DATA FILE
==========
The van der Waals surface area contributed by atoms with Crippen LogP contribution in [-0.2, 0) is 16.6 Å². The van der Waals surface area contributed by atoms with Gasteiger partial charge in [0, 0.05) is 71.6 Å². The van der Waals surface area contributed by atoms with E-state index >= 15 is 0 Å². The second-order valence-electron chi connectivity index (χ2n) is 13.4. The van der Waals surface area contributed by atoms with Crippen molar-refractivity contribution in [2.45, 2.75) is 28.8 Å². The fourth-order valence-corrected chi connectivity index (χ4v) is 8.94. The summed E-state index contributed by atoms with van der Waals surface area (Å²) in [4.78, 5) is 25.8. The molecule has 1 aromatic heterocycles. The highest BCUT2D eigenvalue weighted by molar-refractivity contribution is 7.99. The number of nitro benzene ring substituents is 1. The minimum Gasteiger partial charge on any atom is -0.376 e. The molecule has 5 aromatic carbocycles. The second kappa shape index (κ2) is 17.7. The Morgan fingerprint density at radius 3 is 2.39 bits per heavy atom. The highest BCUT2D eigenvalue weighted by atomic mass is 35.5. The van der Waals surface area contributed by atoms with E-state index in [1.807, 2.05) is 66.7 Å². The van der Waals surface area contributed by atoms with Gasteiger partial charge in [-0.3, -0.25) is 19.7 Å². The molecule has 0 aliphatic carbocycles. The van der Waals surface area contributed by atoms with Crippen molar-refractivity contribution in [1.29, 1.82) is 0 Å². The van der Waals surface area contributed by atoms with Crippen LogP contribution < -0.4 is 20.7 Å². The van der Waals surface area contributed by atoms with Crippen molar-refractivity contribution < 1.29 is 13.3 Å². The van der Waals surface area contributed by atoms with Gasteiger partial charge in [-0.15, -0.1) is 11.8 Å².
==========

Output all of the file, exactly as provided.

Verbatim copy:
The van der Waals surface area contributed by atoms with Crippen LogP contribution in [-0.2, 0) is 16.6 Å². The van der Waals surface area contributed by atoms with Gasteiger partial charge in [0, 0.05) is 71.6 Å². The van der Waals surface area contributed by atoms with E-state index >= 15 is 0 Å². The second-order valence-electron chi connectivity index (χ2n) is 13.4. The van der Waals surface area contributed by atoms with Crippen molar-refractivity contribution in [2.45, 2.75) is 28.8 Å². The fourth-order valence-corrected chi connectivity index (χ4v) is 8.94. The summed E-state index contributed by atoms with van der Waals surface area (Å²) in [4.78, 5) is 25.8. The molecule has 1 aromatic heterocycles. The highest BCUT2D eigenvalue weighted by molar-refractivity contribution is 7.99. The number of nitro benzene ring substituents is 1. The minimum Gasteiger partial charge on any atom is -0.376 e. The molecule has 5 aromatic carbocycles. The second kappa shape index (κ2) is 17.7. The Morgan fingerprint density at radius 3 is 2.39 bits per heavy atom. The highest BCUT2D eigenvalue weighted by atomic mass is 35.5. The van der Waals surface area contributed by atoms with E-state index in [1.807, 2.05) is 66.7 Å². The van der Waals surface area contributed by atoms with Gasteiger partial charge in [-0.3, -0.25) is 19.7 Å². The molecule has 0 aliphatic carbocycles. The van der Waals surface area contributed by atoms with Crippen molar-refractivity contribution in [1.29, 1.82) is 0 Å². The van der Waals surface area contributed by atoms with Crippen LogP contribution < -0.4 is 20.7 Å². The van der Waals surface area contributed by atoms with Crippen molar-refractivity contribution < 1.29 is 13.3 Å². The van der Waals surface area contributed by atoms with Gasteiger partial charge in [-0.15, -0.1) is 11.8 Å².